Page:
Marks & Spencer, for example, decided to invest over two million pounds in sustainability training and implementing this philosophy throughout the organisation. It started with staff looking at what was happening right down the supply chain and to think about the future, so that they could identify where they could intervene now to achieve sustainable outcomes. Through reducing waste, recycling things like coat hangers and working through what happens with clothes – M&S now works with Oxfam and other charitable outlets to enable people to swap items – they both saved money and enhanced their reputation, because this is what is important to customers. It is this kind of ‘futures approach’ that could be used in VET systems to promote sustainability.
How can we reform VET systems to make economies work in a more sustainable fashion?
Research shows that individuals most want to feel good about themselves, sustain great relationships, make transactions and take decisions about where they live – to beautify their towns or cities and think about how to improve the quality of their environment. It is important to remember that there are around five billion people of working age in the world and only a fraction are in a job where someone else pays them. Thinking about how difficult the future will be suggests we need to focus on how we build the capacity of people to better secure their livelihoods in a range of ways. Vocational Education and Training systems need to be able to do that. We need to develop people’s capacity to engage in lifelong learning so that they can adapt their knowledge and skills and, if necessary, be able to move from job to job. Specifically, sustainability competences should be integrated into everything and not just treated as an add-on module. That means cooks, builders, managers, hairdressers and everybody else should know how to work in a way that contributes to resilient social and environmental sustainability and wellbeing.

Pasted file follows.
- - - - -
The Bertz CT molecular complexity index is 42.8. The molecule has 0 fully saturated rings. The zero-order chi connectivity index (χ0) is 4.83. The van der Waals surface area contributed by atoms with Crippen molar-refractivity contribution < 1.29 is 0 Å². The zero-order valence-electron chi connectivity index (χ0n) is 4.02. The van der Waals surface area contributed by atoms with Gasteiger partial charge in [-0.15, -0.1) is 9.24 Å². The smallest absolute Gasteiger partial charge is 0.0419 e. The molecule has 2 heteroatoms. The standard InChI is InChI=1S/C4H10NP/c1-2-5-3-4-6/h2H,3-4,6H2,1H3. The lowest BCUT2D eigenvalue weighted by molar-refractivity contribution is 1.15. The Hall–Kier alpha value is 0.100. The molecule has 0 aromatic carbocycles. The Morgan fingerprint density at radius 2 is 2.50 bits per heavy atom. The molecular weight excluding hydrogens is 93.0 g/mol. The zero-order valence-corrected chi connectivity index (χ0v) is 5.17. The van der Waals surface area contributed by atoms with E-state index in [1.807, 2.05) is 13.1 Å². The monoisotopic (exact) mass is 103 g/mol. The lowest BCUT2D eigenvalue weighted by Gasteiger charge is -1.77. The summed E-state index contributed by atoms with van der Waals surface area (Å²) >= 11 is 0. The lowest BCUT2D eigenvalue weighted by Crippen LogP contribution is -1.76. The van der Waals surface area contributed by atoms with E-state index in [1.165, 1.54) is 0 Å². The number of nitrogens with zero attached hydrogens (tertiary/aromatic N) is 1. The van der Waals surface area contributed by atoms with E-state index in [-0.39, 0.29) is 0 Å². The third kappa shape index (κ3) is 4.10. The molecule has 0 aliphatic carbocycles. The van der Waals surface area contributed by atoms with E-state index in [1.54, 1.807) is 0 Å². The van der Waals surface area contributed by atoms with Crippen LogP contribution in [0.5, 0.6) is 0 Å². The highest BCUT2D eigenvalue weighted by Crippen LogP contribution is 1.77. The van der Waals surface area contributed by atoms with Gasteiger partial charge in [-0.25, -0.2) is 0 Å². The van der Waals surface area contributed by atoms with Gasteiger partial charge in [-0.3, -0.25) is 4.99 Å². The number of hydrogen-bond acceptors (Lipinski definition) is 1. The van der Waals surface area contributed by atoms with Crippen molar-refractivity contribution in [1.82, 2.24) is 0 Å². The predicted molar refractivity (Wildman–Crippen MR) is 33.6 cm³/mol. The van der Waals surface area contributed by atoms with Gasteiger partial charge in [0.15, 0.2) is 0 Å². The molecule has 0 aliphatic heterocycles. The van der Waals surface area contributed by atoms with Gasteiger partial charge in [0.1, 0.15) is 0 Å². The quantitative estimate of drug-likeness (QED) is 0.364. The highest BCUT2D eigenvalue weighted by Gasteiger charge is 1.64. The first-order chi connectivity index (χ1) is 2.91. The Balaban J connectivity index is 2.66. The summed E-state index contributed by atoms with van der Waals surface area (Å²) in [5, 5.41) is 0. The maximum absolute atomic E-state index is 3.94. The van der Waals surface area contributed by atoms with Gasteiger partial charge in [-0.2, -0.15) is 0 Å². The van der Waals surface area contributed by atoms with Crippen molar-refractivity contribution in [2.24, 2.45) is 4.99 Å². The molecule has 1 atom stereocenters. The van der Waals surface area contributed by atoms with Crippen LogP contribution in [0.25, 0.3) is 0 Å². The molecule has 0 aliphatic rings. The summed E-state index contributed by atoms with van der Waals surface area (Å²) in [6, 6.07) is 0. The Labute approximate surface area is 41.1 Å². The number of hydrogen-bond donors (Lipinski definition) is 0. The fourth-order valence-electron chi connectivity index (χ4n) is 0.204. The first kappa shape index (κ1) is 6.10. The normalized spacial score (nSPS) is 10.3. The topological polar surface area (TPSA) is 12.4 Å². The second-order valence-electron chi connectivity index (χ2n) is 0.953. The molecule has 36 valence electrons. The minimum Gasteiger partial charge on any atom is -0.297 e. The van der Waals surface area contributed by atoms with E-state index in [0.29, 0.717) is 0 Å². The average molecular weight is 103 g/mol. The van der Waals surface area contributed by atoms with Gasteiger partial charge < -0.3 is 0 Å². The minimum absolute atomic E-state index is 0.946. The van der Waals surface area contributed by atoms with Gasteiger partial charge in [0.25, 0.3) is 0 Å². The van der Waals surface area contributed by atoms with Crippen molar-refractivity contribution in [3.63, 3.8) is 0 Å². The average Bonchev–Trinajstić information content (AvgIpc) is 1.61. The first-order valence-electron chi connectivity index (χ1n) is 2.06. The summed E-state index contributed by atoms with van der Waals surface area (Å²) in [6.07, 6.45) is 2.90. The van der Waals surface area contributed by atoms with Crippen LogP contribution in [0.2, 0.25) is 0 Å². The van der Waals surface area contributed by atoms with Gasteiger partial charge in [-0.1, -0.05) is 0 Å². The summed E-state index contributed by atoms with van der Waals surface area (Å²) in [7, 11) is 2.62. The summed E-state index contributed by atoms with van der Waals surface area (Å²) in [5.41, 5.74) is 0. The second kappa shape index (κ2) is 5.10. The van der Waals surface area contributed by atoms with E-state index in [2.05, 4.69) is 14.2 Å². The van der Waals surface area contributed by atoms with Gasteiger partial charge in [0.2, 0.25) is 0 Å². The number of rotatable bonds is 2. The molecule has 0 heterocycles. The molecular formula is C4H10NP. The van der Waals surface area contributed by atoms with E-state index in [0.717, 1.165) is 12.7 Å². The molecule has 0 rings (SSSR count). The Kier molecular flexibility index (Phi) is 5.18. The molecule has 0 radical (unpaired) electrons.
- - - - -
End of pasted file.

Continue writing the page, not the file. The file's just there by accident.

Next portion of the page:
We need to think about futures in the world of work and how individuals can secure their livelihoods in difficult times. There are both difficulties and opportunities and it is important to ask what vocational education and training can do to give people the skills to participate.
The VET system needs to future proof its learning and skills policy, institutions and delivery mechanisms to ensure that it is not busy equipping people with a whole set of skills that will quickly get out-of-date.